A Bigfork community group is working to extend the village’s 2-mile Swan River Trail by six miles to create a connected recreational trail network.
The Swan River Nature Trail begins at the north end of Electric Avenue. The 2-mile long trail was created from a former county road that led from Bigfork to the Swan Valley.
The Community Foundation for a Better Bigfork is working to expand that path by 6.2 miles for non-motorized recreational use. March 22 at 6 p.m. the foundation is hosting a Community Kick-off Meeting for the public at Glacier Bank in Bigfork to share its vision for the project.
Paul Mutascio with the Community Foundation for a Better Bigfork said the plans for the trail system are in the early stages.
“The idea of building a better trail network has been talked about for years — but I think we all realize the time has come,” Mutascio said.
The goal of the meeting is to get community feedback on the idea of expanding the Swan River Nature Trail by creating a set of trail loops that connect existing and future trails on the north and south sides of the Swan River with Sliter Park, downtown Bigfork and other area trails.
The current path overlooks the Swan River, the village’s dam and the popular “Wild Mile” section of the river.
The community foundation’s draft plan includes creating a boardwalk along to the village’s historic power plant which would connect Sliter Park to the system. It also includes a proposed foot bridge near the dam that would make a 2-mile loop beginning and ending in downtown Bigfork.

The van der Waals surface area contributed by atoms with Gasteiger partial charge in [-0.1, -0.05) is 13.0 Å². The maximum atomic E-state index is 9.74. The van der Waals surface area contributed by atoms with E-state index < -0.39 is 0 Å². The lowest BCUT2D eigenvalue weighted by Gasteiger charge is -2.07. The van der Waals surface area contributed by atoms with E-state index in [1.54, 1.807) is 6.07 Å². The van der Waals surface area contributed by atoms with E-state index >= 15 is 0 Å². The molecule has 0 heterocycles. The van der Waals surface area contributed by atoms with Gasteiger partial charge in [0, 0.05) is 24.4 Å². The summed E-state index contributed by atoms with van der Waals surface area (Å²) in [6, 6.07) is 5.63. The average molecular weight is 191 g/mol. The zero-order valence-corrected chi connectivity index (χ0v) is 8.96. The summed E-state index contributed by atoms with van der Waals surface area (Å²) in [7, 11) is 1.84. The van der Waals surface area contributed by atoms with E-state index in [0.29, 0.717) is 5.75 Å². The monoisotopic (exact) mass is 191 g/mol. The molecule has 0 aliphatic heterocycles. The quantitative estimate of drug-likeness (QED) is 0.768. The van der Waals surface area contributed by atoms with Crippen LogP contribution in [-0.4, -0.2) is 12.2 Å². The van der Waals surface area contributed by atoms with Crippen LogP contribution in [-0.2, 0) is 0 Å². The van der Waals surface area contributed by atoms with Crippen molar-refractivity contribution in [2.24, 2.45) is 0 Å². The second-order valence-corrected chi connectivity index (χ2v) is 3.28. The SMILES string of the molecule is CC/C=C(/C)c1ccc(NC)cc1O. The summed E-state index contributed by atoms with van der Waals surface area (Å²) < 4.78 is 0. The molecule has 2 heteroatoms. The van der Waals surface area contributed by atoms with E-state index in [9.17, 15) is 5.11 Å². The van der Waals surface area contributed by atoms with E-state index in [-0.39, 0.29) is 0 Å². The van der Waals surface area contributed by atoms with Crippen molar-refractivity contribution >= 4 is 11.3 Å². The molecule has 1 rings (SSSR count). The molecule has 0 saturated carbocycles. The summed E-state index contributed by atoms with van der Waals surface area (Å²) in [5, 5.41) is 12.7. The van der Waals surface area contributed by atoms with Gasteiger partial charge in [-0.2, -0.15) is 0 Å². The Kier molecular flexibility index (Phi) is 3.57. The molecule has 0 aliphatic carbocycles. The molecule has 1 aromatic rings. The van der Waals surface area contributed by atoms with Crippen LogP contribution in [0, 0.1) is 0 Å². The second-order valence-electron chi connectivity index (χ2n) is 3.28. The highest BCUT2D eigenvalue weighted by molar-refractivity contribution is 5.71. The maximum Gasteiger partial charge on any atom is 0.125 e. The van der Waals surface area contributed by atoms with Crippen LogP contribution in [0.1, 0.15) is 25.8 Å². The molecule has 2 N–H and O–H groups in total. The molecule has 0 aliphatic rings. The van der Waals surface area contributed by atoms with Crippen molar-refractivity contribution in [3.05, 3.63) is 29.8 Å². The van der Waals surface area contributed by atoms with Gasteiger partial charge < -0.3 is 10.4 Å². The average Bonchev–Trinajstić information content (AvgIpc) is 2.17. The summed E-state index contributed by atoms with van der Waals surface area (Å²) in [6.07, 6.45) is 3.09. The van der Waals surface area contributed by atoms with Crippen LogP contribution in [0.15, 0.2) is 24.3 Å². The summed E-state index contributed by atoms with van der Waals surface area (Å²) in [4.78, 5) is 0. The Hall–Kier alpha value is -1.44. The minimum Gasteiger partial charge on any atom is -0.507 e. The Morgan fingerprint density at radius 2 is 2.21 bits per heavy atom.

Most of the network would be located on the more than 270 acres of PacifiCorp property east of Bigfork along the south and north sides of the Swan River. The land has provided recreation opportunities to generations of Bigfork residents and visitors. In its 2015 Recreation Plan review, PacifiCorp expressed an interest in allowing more community-based recreation proposals.
Mutascio said as Bigfork has grown and tourism has solidified as the driving force in the village’s economy, the community has recognized a need for more and better trails.
“So many people use the Swan River Nature Trail, we are afraid it is going to get ‘loved to death,’” he said.
Mutascio said to make the system easy to use for guests and locals, there will be trail signs unique to the network. Trials leading outside of town will weave through Bigfork forests. Some trails will hug the side of the Swan River while others will highlight the valley’s views.
Reporter Katheryn Houghton may be reached at 758-4436 or by email at firstname.lastname@example.org.